However, Toshikata has received little attention not only in the context of modern art history but also within ukiyo-e history. Perhaps his early death at the age of 43 is a reason.

     This year celebrates the 150th anniversary of the birth of Mizuno Toshikata in 1866. In commemoration, this exhibition displays his works, with a focus on ukiyo-e wood-block prints. This is the first exhibition to explore the works of Mizuno Toshikata as an ukiyo-e artist. Please enjoy the tender colors, rarely achieved in such wood-block prints, and the sweet beauty of the women of the Meiji period.

Successor of Tsukioka Yoshitoshi ~Mizuno Toshikata

Mizuno Toshikata became a disciple of Tsukioka Yoshitoshi in his late teenage years, and learned various ukiyo-e such as musha-ga (warrior pictures), historical pictures, and bijin-ga (portraits of beautiful women). His ability and popularity stood out even among senior disciples. After the death of Yoshitoshi, he was even rumored to succeed his master as Yoshitoshi II.


Mizuno Toshikata “Elegant Women in Peony Garden” 1888 (Ōta Memorial Museum of Art) 

Izumi Kyōka, Kōda Rohan ~Collaboration with Modern Novelists

Mizuno Toshikata took on frontispiece drawings for literary magazines and novels. Such novelists include Ozaki Kōyō, Izumi Kyōka, Kōda Rohan, and many other representative writers of modern literature. At that time, such frontispiece drawings gained much more popularity than the novel itself. Toshikata played an important role in development of modern literature.



Mizuno Toshikata “Frontispiece Drawing of Novel Titled “Yume Gatari” by Kōda Rohan  (“Bungei Club” the 7th Volume, Chapter 11)” 1901 (Ōta Memorial Museum of Art)  


Mizuno Toshikata “Frontispiece Drawing of Novel Titled “Renbo Nagashii” by Oguri Fūyō” 1990 (Ōta Memorial Museum of Art)


Brilliant Beauties of Meiji


Mizuno Toshikata “Seasons and Their Fashions: Going out in Autumn, a Dog”  C.1904 (Ōta Memorial Museum of Art)

Mizuno Toshikata was skilled in depicting glamorous yet dignified women embodying the air of the new Meiji era. Such a female image was succeeded to his disciple, Kaburaki Kiyokata who pioneered the world of bijin-ga during the Taishō and Shōwa periods.

Mizuno Toshikata “Thirty-six Selected Beauties :  After the Bath, Woman of the Kansei era (1789-1801),” 1892, (Ōta Memorial Museum of Art)


Mizuno Toshikata “Frontispiece Drawing (“Bungei Club” the 12th Volume, Chapter 11) : Woman Standing in front of Bamboo Blind”  1906 (Ōta Memorial Museum of Art)

            Highlight Work of the Exhibition

Mizuno Toshikata “Frontispiece Drawing of Novel Titled “Gekashitsu (operation room)” by Izumi Kyōka (“Bungei Club” the 1st Volume, Chapter 6 ) “ 1895 (Ōta Memorial Museum of Art)


Gekashitsu (operation room)” is a representative novel from the early works of Izumi Kyōka. Though this novel was published in a literary magazine titled “Bungei Club”, Mizuno Toshikata drew the frontispiece for this novel. At that time, such frontispieces were created by wood-block prints, and therefore were time consuming. Toshikata needed to complete the picture of frontispiece without satisfactory understanding about the novel’s content. Although “Gekashitsu” takes place in an operation room, Toshikata’s frontispiece shows a woman recuperating at home. It seems that the frontispiece does not associate well with the novel. Nevertheless, readers of the time were mesmerized by Toshikata’s finely detailed frontispiece.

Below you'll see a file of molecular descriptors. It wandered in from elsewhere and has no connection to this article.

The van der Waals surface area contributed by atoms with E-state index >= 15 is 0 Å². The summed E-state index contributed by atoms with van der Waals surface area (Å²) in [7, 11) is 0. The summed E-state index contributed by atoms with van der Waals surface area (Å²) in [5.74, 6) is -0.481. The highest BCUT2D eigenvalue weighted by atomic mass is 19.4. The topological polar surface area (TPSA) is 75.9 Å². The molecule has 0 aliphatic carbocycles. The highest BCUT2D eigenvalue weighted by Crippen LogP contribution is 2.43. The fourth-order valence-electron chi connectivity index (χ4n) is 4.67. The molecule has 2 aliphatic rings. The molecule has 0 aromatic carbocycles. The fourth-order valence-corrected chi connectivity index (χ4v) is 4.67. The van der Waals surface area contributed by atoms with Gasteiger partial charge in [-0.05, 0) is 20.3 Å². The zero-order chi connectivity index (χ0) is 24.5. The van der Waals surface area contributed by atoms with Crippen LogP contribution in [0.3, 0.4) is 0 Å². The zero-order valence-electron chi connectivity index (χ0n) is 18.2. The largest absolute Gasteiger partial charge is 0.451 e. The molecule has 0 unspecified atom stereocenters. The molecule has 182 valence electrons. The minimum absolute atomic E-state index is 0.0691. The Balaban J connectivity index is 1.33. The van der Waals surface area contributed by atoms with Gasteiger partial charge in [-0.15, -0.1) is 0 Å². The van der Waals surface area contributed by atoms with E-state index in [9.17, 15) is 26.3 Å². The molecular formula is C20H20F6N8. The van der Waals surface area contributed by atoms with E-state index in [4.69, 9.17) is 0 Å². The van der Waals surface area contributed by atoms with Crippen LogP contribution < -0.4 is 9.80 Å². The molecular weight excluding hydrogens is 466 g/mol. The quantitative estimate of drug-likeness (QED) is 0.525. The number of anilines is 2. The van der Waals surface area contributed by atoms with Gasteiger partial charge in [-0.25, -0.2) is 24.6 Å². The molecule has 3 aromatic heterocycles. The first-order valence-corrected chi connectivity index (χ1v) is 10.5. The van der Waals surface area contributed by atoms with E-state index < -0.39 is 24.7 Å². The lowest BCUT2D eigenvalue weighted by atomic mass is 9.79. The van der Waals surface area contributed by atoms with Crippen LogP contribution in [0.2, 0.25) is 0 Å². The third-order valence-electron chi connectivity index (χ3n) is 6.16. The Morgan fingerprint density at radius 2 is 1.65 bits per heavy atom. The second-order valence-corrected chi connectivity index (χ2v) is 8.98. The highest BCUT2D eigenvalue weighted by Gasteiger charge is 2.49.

Translation Supervised by Japanese Students Association of Princeton University

Adult700 yen
University and High school students500 yen
Junior High School Students and belowFree


Kuniyoshi Heroes~Heroes from Tales of the Water Margin

Special Exhibition


2016, September 3rd~October 30th

【1st Term】 2016, September 3rd ~27th
【2nd Term】 2016, October 1st ~30th

 Works change between two terms



(Will be closed on September 5,12,20, 26,28~30 /  October 3,11,17,24th)




This is Kuniyoshi! The world of Tales of the Water Margin with tingling blood with excitement

In 1797, Kuniyoshi was born in Nihonbashi Honshiroganechō-1 chōme in a household that worked in the textile dyeing industry. He became the pupil of Utagawa ToyokuniⅠwhen he was about 12 years old and started using the pseudonym, Kuniyoshi, in around 1813. In his twenties, he produced illustrations for Gokan(type of picture book popular in the late Edo period). Among those were portraits of kabuki actors, warrior picture, and others, but the number of works are not many. For a long period of time, Kuniyoshi could not excel among the various pupils of ToyokuniⅠ.However, this changes in 1827, when he published the series titled “One Hundred and Eight Heroes from Tales of the Water Margin”, based on the well-known Chinese novel, “Tales of the Water Margin”.